Methods for Identifying the Cost-effective Case Definition Cut-Off for Sequential Monitoring Tests: An Extension of Phelps and Mushlin
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The arrival of personalized medicine in the clinic means that treatment decisions will increasingly rely on test results. The challenge of limited healthcare resources means that the dissemination of these technologies will be dependent on their value in relation to their cost, i.e., their cost effectiveness. Phelps and Mushlin have described how to optimize tests to meet a cost-effectiveness target. However, when tests are applied repeatedly the case mix of the patients tested changes with each administration, and this impacts upon the value of each subsequent test administration. In this article, we present a modification of Phelps and Mushlin’s framework for diagnostic tests; to identify the cost-effective cut-off for monitoring tests. Using the Ca125 test monitoring for relapse in ovarian cancer, we show how the repeated use of the initial cut-off can lead to a substantially increased false-negative rate compared with the monitoring cut-off—over 4 % higher than in this example—with the associated harms for individual and population health.
This article presents independent research partially funded by the National Institute for Health Research (NIHR) under its Programme Grants for Applied Research Programme (RP-PG-0707-10101: Evaluating the benefits for patients and the NHS of new and existing biological fluid biomarkers in liver and renal disease). Additional support was received through the Medical Technologies Innovation and Knowledge Centre funded by the UK Research Councils, EPSRC, and BBSRC, and the Technology Strategy Board. We wish to acknowledge helpful discussions with colleagues on the NIHR Programme Grant award, especially Doug Altman, Jon Deeks, Walter Gregory, and Peter Selby. Prof. McCabe’s research is made possible by the Capital Health Research Chair Endowment to the University of Alberta Faculty of Medicine and Dentistry. He also received funding from the Genome Canada Large Scale Applied Research Program on Personalized Medicine for some of this work. The work reported in this paper and any errors remain the responsibility of the authors.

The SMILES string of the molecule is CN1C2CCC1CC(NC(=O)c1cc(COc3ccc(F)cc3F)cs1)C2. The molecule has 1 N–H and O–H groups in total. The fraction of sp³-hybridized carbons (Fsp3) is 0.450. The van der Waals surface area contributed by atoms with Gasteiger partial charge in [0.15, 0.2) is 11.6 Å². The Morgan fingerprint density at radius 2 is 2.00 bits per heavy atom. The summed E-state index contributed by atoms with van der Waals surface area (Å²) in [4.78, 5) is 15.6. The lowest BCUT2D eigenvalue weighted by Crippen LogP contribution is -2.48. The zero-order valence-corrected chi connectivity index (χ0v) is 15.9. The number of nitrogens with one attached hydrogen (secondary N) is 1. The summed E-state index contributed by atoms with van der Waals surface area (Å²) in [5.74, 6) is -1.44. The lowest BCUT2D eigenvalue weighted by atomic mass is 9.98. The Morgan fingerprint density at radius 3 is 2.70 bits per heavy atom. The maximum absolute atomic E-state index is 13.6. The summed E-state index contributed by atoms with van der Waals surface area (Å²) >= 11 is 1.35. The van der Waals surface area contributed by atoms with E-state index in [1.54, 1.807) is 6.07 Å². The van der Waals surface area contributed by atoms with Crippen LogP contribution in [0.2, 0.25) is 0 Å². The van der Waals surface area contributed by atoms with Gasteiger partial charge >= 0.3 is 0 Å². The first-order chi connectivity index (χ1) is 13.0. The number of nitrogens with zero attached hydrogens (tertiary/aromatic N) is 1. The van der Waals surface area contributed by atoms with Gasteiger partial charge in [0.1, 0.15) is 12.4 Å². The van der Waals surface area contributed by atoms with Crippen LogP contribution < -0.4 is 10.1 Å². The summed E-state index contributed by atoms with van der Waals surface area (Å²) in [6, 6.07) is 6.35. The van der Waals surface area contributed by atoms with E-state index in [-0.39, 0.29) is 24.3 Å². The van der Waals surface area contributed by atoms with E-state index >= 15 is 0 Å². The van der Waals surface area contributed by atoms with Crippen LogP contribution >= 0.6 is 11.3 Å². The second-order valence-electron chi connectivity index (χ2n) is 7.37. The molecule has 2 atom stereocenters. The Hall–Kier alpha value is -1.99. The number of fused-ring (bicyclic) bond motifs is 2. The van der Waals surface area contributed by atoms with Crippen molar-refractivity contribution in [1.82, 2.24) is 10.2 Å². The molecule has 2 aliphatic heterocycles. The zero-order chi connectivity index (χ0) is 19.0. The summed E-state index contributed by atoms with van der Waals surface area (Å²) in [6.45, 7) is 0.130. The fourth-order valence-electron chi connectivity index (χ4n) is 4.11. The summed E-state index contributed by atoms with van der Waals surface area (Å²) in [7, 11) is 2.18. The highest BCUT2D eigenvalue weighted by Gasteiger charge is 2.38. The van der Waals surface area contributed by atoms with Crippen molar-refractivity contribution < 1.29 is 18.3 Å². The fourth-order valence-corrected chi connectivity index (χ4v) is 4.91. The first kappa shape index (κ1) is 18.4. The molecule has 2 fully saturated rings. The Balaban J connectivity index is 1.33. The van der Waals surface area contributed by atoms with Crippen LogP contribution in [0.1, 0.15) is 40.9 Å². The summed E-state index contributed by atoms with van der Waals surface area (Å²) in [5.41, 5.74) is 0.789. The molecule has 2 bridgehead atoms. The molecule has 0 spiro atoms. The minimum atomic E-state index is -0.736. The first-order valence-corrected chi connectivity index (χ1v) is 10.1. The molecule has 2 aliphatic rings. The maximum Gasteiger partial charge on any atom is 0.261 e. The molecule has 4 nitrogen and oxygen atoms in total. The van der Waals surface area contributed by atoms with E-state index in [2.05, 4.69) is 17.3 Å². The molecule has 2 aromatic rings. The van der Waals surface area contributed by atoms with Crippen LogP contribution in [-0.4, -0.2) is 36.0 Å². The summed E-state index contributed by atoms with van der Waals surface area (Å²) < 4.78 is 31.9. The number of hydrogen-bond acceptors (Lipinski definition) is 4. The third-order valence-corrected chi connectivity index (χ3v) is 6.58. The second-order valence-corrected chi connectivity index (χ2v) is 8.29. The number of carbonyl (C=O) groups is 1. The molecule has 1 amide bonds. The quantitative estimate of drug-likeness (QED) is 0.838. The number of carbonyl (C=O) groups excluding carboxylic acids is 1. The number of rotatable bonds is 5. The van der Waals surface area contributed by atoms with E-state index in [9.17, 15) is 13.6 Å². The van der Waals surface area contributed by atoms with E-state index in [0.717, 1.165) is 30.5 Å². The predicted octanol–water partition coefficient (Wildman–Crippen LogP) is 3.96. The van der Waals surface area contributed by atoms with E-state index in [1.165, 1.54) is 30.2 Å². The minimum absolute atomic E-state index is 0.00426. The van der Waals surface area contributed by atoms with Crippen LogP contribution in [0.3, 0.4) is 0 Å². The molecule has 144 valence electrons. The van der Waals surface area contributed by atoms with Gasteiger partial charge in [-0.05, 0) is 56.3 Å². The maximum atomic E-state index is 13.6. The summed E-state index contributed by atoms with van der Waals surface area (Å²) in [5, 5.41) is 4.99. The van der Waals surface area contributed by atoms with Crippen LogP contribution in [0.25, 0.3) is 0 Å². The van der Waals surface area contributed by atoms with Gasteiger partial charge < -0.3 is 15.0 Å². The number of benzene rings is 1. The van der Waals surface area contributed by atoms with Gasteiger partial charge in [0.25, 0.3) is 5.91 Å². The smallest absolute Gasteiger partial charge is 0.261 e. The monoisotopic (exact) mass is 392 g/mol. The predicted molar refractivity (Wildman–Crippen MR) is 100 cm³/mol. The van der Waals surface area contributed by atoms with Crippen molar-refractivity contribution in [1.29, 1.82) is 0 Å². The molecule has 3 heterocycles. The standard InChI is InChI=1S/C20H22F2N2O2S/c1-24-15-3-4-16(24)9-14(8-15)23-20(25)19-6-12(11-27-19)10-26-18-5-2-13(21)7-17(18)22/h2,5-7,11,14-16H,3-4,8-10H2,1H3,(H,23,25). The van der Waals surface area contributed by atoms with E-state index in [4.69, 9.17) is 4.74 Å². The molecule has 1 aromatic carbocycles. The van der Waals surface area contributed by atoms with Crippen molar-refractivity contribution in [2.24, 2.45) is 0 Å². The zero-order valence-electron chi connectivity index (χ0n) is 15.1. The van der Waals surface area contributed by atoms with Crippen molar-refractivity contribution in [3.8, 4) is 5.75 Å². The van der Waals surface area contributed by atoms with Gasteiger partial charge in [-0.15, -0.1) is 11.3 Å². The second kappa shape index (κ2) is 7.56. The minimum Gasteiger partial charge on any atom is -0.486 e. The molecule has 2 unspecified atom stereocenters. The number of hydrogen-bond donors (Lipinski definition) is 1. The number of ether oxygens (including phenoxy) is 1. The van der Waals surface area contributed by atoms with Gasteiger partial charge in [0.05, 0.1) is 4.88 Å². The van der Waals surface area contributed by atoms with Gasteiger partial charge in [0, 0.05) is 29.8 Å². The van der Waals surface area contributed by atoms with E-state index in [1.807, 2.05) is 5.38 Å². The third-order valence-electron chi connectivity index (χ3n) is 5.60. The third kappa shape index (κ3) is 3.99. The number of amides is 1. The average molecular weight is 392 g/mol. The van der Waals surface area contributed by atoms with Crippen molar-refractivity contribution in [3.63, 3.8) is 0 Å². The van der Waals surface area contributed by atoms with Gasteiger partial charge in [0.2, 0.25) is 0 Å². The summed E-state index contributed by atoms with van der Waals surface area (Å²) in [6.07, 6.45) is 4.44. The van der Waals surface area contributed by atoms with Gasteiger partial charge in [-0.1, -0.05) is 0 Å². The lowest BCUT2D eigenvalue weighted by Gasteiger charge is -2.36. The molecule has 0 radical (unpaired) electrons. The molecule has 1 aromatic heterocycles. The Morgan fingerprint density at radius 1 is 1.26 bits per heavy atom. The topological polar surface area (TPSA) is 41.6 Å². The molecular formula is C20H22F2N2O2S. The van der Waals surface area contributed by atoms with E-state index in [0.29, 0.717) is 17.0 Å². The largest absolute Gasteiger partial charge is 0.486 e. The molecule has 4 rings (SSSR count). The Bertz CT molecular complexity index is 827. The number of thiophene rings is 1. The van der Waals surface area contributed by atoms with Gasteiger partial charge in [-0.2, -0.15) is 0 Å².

All individuals who made substantive contributions to the ideas presented in this article are included as authors. The initial concepts for this article were proposed by Christopher McCabe. Roberta Longo and Paul Baxter undertook the modeling work to provide the example and prepared the draft for the manuscript. Peter Hall, Geoff Hall, and Mehran Afshar provided the clinical data and contributed to the manuscript writing. Christopher McCabe and Jenny Hewison supervised the preparation of the draft and contributed to the manuscript writing.
Conflicts of interest
Roberta Longo has no conflicts of interest.
Paul Baxter has no conflicts of interest.
Peter Hall has no conflicts of interest.
Jenny Hewison has no conflicts of interest.
Mehran Afshar has no conflicts of interest.
Geoff Hall has no conflicts of interest.
Christopher McCabe has no conflicts of interest.
The views and opinions expressed by the authors in this publication are those of the authors and do not necessarily reflect those of the NHS, the NIHR, the Department of Health, or Genome Canada.
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